Ted Vivatson, president of the Eel River Brewing Company, came away from the meeting with a totally different memory of events.

"It was kind of unnerving," he tells the Journal. "We were contacted and basically told that we needed to donate 100 percent of the beer or they would go with a multinational conglomerate that would donate 100 percent. I was like, 'Wow, that’s kind of crazy coming from Arcata that’s so anti-corporate.'"
Vivatson declines to state which multi-national conglomerate he was referring to  but other sources confirmed that Lagunitas was the company whose name appeared on Arcata Main Street's "ask" list.  Lagunitas founder Tony Magee did not initially respond to the Journal but commented online after this article was originally posted (see below), saying his company has a long history of donating beer for nonprofits that predates its corporate ownership. “We’ve always done it on principle. The fest has always been cool and it’s cool to be able to help,” he writes. “That’s all there is to say about it ... the great local brewers should be involved, too, and help the event in any way they can.”

Neither Todd nor Arcata Main Street Board President Victoria Joyce would say that pouring Lagunitas beer was entirely off the table, with Joyce saying they did not currently have a contract with the company and Todd saying the nonprofit board was "always looking for support."

The meeting at Mad River Brewery, Vivatson says, did have a "bullying" vibe, but that it was all on the part of the festival organizers.

"They said, 'You donate the beer or we will go with an unnamed-multi-national corporation,'” he claims. "Everybody at that meeting heard the same thing I did."

Vivatson says the advantage of vending and donating at an event such as Oyster Festival is that you get to introduce your product to many new potential customers. He and other brewers, he says, support many other local events such as the Benbow Summer Arts and Music Festival, the North Country Fair and the Fortuna Rodeo.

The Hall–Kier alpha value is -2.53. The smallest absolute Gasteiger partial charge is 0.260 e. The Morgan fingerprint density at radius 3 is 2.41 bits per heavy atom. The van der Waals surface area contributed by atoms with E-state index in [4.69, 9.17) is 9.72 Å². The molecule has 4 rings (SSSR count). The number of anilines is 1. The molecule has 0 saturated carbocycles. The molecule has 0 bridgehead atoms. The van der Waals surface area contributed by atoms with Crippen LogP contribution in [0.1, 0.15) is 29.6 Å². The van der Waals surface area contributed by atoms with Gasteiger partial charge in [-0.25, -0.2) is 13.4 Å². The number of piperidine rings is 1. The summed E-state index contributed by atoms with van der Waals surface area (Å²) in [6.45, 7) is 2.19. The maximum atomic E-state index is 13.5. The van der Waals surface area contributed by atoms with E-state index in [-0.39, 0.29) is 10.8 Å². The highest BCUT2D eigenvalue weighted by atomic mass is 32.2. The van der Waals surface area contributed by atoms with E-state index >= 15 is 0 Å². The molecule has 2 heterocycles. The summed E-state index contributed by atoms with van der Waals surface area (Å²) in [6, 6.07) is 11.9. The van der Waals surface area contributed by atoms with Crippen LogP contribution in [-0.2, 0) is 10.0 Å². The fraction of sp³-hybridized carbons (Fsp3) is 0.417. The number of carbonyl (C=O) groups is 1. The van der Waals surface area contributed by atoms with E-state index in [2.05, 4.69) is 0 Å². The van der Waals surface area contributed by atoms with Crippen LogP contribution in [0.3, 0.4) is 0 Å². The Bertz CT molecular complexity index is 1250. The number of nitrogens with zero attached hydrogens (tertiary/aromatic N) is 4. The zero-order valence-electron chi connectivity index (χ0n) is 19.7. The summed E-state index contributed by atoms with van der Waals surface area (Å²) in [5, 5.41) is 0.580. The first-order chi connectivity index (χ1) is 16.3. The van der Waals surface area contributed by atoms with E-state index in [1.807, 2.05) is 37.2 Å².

"These kind of events keep a lot of money in the local area," Vivatson tells the Journal. "What I always tell people is we like to break even in these kinds of things. We have a responsibility not only to the community but to our employees, to keep the door open. I don’t see this as a good thing for anybody."

It appears as though both sides are feeling a financial pinch. Maier says the recent trend of smaller craft breweries being bought out by large corporations makes those in the local industry anxious, and that they felt the need to "stand their ground." Todd says Arcata Main Street has been seeing less revenue from the festival in recent years and, as it's the organization's sole fundraiser, the organization has to be nimble. At the core of the dispute, however, appears to be a push and pull over some very Humboldt values.

Maier, speaking about the negotiations, describes the issue as a departure from the traditionally hyper-local focus of the festival.

"They are not playing in the spirit of Humboldt or Arcata," she says of Arcata Main Street.

Editor's note: This post has been updated to include online comments posted here by representatives of Redwood Curtain Brewing Company and Lagunitas.